With any major protest march come counterprotesters. And on Saturday Jan. 20, when hundreds of Women’s March anniversary events flooded the streets in cities and towns across the country, handfuls of dissenters were reportedly there to yell back, from Seattle and Los Angeles to Dallas and Boston (and in Knoxville, Tenn., where a women’s march event is slated for Sunday, a neo-Nazi group has promised to disrupt it).
In Las Vegas, where the main national Women’s March event — a rally called Power to the Polls — is set for Sunday morning, a minor counterprotest got a jump on the action.
Conservative Women for America, an event mobilized through Facebook and hosted by the Make California Great PAC, brought a small but passionate bunch of about 100 Trump supporters (split pretty evenly between men and women, despite the name) to the grounds of the Grant Sawyer State Office Building on Saturday.
Dubbed “a day of celebration, community, and hope,” it kicked off Friday night with a meet-and-greet on the Las Vegas Strip at Trump International Hotel, and continued with a four-hour lineup of speakers — conservative radio hosts, bloggers, antiabortion activists, and aspiring politicians among them.
Those present came mostly from California and Nevada, but also from as far away as Ohio and South Carolina. Some wore red Make America Great Again caps or “Fight Sanctuary State America” T-shirts, while a few waved large American flags. A life-size cardboard cutout of Donald and Melania Trump stood just next to the speakers’ podium, blowing over at one point in the afternoon’s fierce wind.
“This is to counter their narrative,” event co-organizer Lisa Collins told Yahoo Lifestyle, referring to the Women’s March activists. When fellow organizer Carrie Fleming learned of the Power to the Polls event in Las Vegas a month ago, Collins said, “It was offensive to her… To wear pussy hats on your head is really offensive. Plus they take a lot of liberty in saying they represent all women.” She, like many who voiced their opinions at the event, did not hesitate to denounce feminism.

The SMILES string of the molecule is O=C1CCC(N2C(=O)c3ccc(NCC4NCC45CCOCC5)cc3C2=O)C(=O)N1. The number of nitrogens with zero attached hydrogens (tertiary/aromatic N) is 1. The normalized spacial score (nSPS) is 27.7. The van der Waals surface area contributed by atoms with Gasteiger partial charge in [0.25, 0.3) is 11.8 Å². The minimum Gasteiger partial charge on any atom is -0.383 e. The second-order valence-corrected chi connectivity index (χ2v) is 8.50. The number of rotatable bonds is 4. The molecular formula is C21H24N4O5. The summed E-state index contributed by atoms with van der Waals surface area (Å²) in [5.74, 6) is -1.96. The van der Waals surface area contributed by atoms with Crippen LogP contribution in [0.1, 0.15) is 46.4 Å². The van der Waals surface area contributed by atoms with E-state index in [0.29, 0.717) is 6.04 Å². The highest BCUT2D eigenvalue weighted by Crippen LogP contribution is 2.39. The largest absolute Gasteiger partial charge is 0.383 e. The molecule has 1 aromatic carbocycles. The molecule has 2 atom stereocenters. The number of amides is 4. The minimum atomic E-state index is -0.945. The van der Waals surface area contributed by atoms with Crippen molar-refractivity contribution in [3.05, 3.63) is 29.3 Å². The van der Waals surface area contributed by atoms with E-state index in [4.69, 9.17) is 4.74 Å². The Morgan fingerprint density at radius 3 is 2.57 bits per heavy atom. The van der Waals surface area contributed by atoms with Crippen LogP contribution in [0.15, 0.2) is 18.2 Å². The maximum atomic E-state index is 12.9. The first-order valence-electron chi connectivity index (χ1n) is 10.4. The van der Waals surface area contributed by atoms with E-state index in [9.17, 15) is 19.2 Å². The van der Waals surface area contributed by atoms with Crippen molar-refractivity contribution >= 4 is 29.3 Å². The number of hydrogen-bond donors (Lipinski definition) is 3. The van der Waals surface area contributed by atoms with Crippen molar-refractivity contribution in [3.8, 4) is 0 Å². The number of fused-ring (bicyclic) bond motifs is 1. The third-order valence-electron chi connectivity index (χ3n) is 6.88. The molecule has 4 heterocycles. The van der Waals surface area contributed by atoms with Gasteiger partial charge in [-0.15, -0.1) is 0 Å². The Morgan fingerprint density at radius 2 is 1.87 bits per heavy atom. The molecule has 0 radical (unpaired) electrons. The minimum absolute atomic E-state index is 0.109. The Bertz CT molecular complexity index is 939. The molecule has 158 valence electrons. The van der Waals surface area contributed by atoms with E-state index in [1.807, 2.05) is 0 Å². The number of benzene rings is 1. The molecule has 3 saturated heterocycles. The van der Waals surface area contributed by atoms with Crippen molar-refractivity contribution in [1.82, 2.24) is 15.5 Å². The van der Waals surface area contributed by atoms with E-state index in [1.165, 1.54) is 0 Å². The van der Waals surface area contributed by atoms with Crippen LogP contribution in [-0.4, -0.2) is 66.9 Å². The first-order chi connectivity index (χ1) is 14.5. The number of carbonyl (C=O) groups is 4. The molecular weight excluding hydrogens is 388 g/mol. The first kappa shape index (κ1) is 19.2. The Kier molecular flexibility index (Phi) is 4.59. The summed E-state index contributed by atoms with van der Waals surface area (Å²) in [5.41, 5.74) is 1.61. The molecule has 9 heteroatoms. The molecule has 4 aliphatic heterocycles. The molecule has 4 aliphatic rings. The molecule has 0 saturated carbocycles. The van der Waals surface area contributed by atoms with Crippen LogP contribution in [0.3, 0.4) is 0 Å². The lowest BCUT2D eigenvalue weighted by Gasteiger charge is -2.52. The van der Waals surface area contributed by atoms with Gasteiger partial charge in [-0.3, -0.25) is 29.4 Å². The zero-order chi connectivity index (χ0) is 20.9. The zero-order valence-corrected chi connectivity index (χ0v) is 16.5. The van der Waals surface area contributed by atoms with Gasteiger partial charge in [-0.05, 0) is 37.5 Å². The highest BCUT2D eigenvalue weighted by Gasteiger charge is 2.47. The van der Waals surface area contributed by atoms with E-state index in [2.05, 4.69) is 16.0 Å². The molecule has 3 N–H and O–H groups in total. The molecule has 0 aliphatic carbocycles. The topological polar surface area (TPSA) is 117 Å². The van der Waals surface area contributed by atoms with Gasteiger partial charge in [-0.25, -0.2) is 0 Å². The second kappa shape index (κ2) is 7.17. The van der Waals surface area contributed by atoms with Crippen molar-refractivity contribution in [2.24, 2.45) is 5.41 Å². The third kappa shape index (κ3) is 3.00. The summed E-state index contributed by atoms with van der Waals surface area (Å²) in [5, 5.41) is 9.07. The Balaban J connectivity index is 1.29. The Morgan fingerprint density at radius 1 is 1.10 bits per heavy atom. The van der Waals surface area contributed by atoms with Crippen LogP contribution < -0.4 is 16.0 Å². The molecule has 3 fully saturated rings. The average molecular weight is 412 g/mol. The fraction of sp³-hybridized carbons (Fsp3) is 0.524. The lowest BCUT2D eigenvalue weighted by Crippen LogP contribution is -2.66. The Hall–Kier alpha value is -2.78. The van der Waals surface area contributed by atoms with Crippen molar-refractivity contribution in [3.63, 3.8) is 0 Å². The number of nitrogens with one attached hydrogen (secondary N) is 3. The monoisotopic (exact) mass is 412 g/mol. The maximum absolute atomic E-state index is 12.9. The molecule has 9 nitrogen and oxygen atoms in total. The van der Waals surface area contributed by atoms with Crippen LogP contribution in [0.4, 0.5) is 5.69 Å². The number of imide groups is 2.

“I think being a feminist means pro-abortion, emasculating your men, and no room for any common ground or dialogue,” Collins, of Crestline, Calif., said. She praised Donald Trump for his stances on illegal immigration, terrorism, and the media.
Laura Zulema had come from Sacramento for the counterprotest, and she brought plenty of spirit — wearing a Wonder Woman costume and waving a massive black-white-and-blue American flag (originally meant to symbolize the sacrifices of law enforcers but appearing en masse in August during the white supremacist protests in Charlottesville).
“I feel like Wonder Woman represents everyone, but she is now misconstrued as a feminist,” Zulema said. “And a feminist is someone who is kind of hateful — they make themselves into victims instead of strengthening themselves. They are extreme, and they talk down about men.” Still, Zulema said she also planned to attend the Power to the Polls event on Sunday, and had hope that it would be more “all-inclusive” than she felt it was last year.
Victoria Muñoz of Northern California, who made the trip with a friend, agreed. “I’m not a feminist. Never have been,” she said. “I love Trump,” she added, because she wants “the wall,” and because “I pay too much taxes and I’m still poor.” Regarding Linda Sarsour, Muñoz said, referring to a Women’s March co-chair, she gave a hearty thumbs-down signal.
Sarsour, the hijab-wearing feminist who formerly headed the Arab American Association of New York, was a favorite target of criticism among many of the day’s speakers — although feminism (which one male speaker dubbed “a cancer”), pussy hats, pro-choice women, and sanctuary cities were also jabbed and booed.
Jessica Martinez of La Habra, Calif., who is running for a seat in the state’s 57th Assembly District, said she made the trip on Saturday because she is “pro-life, pro the Second Amendment, pro-jobs, and pro-working families.”
The Second Amendment held a particularly important place in the heart of another speaker, Erin Sith of San Francisco, who is rare in that she is an outspoken conservative woman and gun enthusiast who is also transgender. “My opinions don’t fall within a narrow range,” she said, noting that she had also come to Las Vegas to attend the Shot Show later this week.
And on Saturday, she appeared happy to be among like-minded individuals, noting, “As I like to say, it’s easier to come out as LGBT than it is to come out as conservative.”
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